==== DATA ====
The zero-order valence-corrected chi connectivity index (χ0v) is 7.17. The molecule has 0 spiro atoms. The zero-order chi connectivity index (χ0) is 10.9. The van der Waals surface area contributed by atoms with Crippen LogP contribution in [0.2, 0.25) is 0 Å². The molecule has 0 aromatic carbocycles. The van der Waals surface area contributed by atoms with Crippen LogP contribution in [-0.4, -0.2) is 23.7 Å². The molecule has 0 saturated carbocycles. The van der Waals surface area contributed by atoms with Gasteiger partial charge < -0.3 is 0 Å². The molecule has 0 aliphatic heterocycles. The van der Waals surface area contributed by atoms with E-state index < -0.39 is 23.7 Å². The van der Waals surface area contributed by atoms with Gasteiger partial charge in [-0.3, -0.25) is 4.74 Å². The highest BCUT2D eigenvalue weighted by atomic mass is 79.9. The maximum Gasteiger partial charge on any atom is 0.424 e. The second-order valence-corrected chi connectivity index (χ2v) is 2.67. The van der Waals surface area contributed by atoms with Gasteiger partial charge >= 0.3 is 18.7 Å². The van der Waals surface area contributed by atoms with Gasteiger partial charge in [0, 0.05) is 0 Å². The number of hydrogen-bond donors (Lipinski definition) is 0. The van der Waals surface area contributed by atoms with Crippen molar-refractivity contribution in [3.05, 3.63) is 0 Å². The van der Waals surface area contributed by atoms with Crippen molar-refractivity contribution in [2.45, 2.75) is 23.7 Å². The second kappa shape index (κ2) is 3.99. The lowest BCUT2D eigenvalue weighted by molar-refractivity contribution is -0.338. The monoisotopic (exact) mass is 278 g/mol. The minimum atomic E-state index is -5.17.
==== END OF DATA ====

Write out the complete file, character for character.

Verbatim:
The zero-order valence-corrected chi connectivity index (χ0v) is 7.17. The molecule has 0 spiro atoms. The zero-order chi connectivity index (χ0) is 10.9. The van der Waals surface area contributed by atoms with Crippen LogP contribution in [0.2, 0.25) is 0 Å². The molecule has 0 aromatic carbocycles. The van der Waals surface area contributed by atoms with Crippen LogP contribution in [-0.4, -0.2) is 23.7 Å². The molecule has 0 saturated carbocycles. The van der Waals surface area contributed by atoms with Gasteiger partial charge < -0.3 is 0 Å². The molecule has 0 aliphatic heterocycles. The van der Waals surface area contributed by atoms with E-state index < -0.39 is 23.7 Å². The van der Waals surface area contributed by atoms with Gasteiger partial charge in [-0.3, -0.25) is 4.74 Å². The highest BCUT2D eigenvalue weighted by atomic mass is 79.9. The maximum Gasteiger partial charge on any atom is 0.424 e. The second-order valence-corrected chi connectivity index (χ2v) is 2.67. The van der Waals surface area contributed by atoms with Gasteiger partial charge >= 0.3 is 18.7 Å². The van der Waals surface area contributed by atoms with Gasteiger partial charge in [0, 0.05) is 0 Å². The number of hydrogen-bond donors (Lipinski definition) is 0. The van der Waals surface area contributed by atoms with Crippen molar-refractivity contribution in [3.05, 3.63) is 0 Å². The van der Waals surface area contributed by atoms with Crippen molar-refractivity contribution in [2.45, 2.75) is 23.7 Å². The second kappa shape index (κ2) is 3.99. The lowest BCUT2D eigenvalue weighted by molar-refractivity contribution is -0.338. The monoisotopic (exact) mass is 278 g/mol. The minimum atomic E-state index is -5.17.